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Headless back-end (Re: Notes on VirtualBox)

On Tue, Apr 20, 2010 at 3:51 PM, Rich Braun <richb-RBmg6HWzfGThzJAekONQAQ at> wrote:
> Jarod Wilson <jarod-ajLrJawYSntWk0Htik3J/w at> observed in response to the query:
>>> * Can one remotely manage a VirtualBox server?
>> Sort of. But its really more geared towards desktop use, more similar
>> to vmware workstation than vmware server. You can of course ssh to
>> your server and use some of the included cli tools for management, or
>> run the management gui over ssh x11 forwarding.
> Well Chapter 7 of the VirtualBox User manual states the following about
> VBoxHeadless:
> "In particular, if you are running servers whose only purpose is to
> host VMs, and all your VMs are supposed to run remotely over VRDP, then
> it is pointless to have a graphical user interface on the server at all"

VRDP is for accessing the console of the virtual machine, a la remote
desktop (in fact, its an extension to microsoft's remote desktop
protocol). That's per-guest. And at the guest level, not at the
host-side VM management level. There's no "power on this guest" or
"add memory to this guest" its simply "here's the console of this
guest". Less than useful if you need to alter network interfaces,
disks, memory, cpus, etc. allocated to a guest. So you still need
their gui, or to ssh into the host and use vboxmanage to alter guest

> This chapter seems to describe a mechanism for turning a base Linux install
> onto an ESXi-like system, on which you'd put a lightweight 64-bit distro of
> your choice as the host and then use the VRDP management package to control
> one or more VM instances running on one ore more systems (perhaps a whole data
> center).

Haven't actually read it, but that chapter sounds misleading to me.

>> Last I knew, you can't have virtualbox auto-start VMs at boot time at
>> all, without the aid of a 3rd-party initscript/config file, which
>> doesn't integrate w/the management gui at all.
> This chapter of the manual conflicts with your statement here; probably this
> is new functionality since the last time you set up VirtualBox. ?The front-end
> for managing the VBoxHeadless servers is called VBoxManage.

Um. And what is starting up those guests on boot using VBoxManage?
(hint: you need the 3rd-party script I referred to, which I stumbled
back across -- its vboxcontrol).

> I haven't looked at the UI but the manual section 7.1.3 is a cookbook for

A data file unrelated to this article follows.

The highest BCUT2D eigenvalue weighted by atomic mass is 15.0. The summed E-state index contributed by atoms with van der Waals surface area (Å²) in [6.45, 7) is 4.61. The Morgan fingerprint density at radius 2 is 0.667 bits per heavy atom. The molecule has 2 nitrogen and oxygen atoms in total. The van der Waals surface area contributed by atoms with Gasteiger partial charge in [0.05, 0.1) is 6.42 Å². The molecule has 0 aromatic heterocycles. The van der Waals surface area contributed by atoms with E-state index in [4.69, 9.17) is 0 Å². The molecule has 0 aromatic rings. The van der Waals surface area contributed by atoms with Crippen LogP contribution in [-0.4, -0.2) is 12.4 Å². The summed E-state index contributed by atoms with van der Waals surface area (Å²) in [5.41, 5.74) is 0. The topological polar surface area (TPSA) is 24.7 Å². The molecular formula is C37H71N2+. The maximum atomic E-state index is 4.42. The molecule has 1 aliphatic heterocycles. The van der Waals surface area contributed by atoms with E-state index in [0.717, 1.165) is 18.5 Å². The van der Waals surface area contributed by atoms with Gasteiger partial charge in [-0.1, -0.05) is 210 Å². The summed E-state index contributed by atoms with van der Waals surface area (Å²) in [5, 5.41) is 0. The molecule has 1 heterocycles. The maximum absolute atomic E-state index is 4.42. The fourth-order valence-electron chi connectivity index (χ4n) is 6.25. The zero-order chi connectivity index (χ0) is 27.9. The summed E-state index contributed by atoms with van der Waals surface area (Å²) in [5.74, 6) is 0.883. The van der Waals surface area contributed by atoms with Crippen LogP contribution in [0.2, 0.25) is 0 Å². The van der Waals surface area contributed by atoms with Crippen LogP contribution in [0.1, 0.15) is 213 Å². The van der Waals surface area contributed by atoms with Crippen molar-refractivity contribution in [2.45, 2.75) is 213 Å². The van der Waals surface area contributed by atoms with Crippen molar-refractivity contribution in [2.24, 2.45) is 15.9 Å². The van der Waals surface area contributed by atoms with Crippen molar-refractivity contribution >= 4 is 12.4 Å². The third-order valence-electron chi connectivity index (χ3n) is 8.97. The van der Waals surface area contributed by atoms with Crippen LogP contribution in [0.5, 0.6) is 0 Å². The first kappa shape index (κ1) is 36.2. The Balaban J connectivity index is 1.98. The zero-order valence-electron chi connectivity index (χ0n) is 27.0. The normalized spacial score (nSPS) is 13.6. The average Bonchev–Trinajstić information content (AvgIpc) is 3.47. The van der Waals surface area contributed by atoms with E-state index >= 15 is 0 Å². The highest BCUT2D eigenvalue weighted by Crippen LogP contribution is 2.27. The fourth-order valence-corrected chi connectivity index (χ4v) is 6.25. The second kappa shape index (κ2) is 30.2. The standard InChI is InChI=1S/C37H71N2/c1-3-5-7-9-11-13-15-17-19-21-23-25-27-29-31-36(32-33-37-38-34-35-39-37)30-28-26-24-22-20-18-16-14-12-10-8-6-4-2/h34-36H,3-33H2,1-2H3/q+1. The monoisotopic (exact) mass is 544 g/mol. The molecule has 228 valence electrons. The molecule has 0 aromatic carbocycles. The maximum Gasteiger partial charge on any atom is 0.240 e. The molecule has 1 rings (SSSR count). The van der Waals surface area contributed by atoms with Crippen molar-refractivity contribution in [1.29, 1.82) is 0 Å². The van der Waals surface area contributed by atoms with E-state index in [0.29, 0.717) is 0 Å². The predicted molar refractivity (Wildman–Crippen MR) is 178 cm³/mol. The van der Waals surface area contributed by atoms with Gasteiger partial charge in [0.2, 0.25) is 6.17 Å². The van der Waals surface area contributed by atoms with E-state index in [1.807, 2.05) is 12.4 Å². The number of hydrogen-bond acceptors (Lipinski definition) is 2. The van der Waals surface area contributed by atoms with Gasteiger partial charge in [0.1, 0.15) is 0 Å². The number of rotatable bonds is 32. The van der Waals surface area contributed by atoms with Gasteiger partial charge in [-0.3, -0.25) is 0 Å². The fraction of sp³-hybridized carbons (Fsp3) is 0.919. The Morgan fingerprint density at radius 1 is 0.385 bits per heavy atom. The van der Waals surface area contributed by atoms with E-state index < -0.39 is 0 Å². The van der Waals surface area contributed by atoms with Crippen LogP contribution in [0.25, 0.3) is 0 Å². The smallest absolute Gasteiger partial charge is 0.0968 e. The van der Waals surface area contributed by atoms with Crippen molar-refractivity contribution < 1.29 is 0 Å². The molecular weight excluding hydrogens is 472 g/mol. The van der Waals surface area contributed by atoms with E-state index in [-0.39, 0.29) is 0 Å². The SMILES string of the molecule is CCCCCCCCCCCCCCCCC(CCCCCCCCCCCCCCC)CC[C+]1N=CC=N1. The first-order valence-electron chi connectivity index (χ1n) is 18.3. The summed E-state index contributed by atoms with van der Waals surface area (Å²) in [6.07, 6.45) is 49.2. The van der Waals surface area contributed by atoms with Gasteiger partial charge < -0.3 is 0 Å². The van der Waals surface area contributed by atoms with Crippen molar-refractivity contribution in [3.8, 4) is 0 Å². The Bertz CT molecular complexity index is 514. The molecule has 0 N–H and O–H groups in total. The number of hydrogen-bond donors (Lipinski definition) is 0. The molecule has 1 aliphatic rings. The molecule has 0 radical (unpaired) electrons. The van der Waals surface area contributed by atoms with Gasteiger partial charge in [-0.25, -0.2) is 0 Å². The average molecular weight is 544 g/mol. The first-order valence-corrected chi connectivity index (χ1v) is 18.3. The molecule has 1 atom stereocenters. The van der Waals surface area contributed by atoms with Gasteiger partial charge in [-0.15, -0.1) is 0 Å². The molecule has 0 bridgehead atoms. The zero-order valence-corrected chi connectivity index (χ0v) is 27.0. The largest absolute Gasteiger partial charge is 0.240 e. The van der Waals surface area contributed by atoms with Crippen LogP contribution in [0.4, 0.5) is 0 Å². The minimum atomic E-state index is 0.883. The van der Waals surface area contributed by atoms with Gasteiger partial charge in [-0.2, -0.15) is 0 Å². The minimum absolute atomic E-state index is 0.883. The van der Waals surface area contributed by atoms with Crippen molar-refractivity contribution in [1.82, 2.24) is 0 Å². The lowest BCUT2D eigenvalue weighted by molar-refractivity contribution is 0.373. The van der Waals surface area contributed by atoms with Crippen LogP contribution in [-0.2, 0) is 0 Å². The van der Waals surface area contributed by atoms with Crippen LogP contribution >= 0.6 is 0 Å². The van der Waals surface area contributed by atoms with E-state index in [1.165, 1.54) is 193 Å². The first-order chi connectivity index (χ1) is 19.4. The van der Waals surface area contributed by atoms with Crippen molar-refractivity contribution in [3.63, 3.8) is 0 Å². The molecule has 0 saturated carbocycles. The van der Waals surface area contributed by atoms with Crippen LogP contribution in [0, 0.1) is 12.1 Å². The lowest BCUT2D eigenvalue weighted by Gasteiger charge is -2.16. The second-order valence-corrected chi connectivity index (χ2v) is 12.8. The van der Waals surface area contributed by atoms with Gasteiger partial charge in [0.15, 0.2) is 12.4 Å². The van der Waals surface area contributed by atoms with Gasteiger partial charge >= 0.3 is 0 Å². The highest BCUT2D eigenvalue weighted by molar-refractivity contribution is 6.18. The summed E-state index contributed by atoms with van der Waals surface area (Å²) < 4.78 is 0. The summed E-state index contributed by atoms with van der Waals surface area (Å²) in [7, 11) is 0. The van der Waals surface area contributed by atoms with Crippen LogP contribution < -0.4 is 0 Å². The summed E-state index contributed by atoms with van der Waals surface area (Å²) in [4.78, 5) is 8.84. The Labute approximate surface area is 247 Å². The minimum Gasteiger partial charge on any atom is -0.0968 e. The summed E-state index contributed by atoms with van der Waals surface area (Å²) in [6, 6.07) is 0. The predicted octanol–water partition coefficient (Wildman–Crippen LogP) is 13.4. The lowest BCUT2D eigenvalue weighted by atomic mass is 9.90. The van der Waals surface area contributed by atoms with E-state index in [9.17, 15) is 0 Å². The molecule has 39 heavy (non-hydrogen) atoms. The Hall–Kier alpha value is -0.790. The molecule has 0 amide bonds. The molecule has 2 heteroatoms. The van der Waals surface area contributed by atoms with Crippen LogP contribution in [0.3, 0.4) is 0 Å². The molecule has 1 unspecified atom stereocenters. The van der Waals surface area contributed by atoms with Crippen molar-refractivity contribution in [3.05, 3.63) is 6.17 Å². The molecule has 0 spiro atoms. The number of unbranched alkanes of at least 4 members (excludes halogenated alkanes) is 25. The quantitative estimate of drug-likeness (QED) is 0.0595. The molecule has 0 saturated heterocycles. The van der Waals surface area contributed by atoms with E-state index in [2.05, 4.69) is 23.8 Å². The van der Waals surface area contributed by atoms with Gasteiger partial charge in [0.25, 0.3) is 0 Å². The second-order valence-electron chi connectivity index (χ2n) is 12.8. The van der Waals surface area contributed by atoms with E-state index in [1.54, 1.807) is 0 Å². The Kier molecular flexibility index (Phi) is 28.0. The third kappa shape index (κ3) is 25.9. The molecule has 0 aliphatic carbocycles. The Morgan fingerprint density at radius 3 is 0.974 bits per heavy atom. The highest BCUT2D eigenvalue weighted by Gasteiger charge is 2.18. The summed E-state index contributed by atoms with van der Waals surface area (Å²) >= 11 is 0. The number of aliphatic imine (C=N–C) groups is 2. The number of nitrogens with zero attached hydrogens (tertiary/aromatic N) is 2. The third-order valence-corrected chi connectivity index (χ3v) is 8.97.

> scripting VM-instance creation and startup. ?Even if the GUI doesn't include
> auto-start, all you'd have to do is create a shell/perl script that brings up
> your VMs in whatever order you want.

...which is exactly what vboxcontrol is. Didn't you just contradict
yourself there?... :)

>> For server use like this, VMware is definitely still superior.
> Looks to me from this document (just download the 3.1.6 pdf from
> like Sun has gone balls-to-the-wall making this product better
> in the past couple of years. ?By comparison, VMware Inc. has been sitting on
> its laurels, presumably solving problems that I don't happen to have within my
> own data center.

VirtualBox has been improving by leaps and bounds, but its still way
behind for server use.

> VMware Inc's pricing strategy is so stratospheric that I'm going down the path
> of building these headless servers as soon as I can get some benchmarks run.
> I've been perpetually out of capacity on the several VMware servers I have at
> work; if we can actually go open-source, such limits will completely vanish.

Like I said before, I actually prefer to use kvm wherever I can over
either VMware or VirtualBox. VirtualBox is great for machines w/o
hardware virt or an operating system other than Linux, such as on my
Mac OS X laptop. But I have to maintain that VMware Server is,
unsurprisingly given its name, better for server use than VirtualBox.
Its got more flexible management tools than kvm too, but kvm at least
has startup integration and management tools designed to be run
remotely (virsh and virt-manager, primarily written and maintained by
some of my co-workers).

Jarod Wilson
jarod-ajLrJawYSntWk0Htik3J/w at

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